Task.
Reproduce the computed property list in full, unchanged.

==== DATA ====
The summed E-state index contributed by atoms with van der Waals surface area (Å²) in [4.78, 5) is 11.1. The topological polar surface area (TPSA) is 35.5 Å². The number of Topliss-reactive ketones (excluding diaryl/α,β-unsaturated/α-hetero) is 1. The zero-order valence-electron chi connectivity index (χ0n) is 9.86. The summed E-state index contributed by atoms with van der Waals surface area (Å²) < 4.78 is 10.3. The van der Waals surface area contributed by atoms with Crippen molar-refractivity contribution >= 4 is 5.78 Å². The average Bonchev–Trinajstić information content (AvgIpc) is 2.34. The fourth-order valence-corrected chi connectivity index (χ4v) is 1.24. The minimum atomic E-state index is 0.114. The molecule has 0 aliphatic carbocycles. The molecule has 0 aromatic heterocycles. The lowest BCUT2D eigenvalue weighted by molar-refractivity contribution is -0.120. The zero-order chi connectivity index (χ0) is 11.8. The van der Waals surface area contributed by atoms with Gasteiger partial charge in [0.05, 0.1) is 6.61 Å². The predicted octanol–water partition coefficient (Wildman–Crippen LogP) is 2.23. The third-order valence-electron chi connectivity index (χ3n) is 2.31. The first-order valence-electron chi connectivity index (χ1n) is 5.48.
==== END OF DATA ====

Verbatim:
The summed E-state index contributed by atoms with van der Waals surface area (Å²) in [4.78, 5) is 11.1. The topological polar surface area (TPSA) is 35.5 Å². The number of Topliss-reactive ketones (excluding diaryl/α,β-unsaturated/α-hetero) is 1. The zero-order valence-electron chi connectivity index (χ0n) is 9.86. The summed E-state index contributed by atoms with van der Waals surface area (Å²) < 4.78 is 10.3. The van der Waals surface area contributed by atoms with Crippen molar-refractivity contribution >= 4 is 5.78 Å². The average Bonchev–Trinajstić information content (AvgIpc) is 2.34. The fourth-order valence-corrected chi connectivity index (χ4v) is 1.24. The minimum atomic E-state index is 0.114. The molecule has 0 aliphatic carbocycles. The molecule has 0 aromatic heterocycles. The lowest BCUT2D eigenvalue weighted by molar-refractivity contribution is -0.120. The zero-order chi connectivity index (χ0) is 11.8. The van der Waals surface area contributed by atoms with Gasteiger partial charge in [0.05, 0.1) is 6.61 Å². The predicted octanol–water partition coefficient (Wildman–Crippen LogP) is 2.23. The third-order valence-electron chi connectivity index (χ3n) is 2.31. The first-order valence-electron chi connectivity index (χ1n) is 5.48.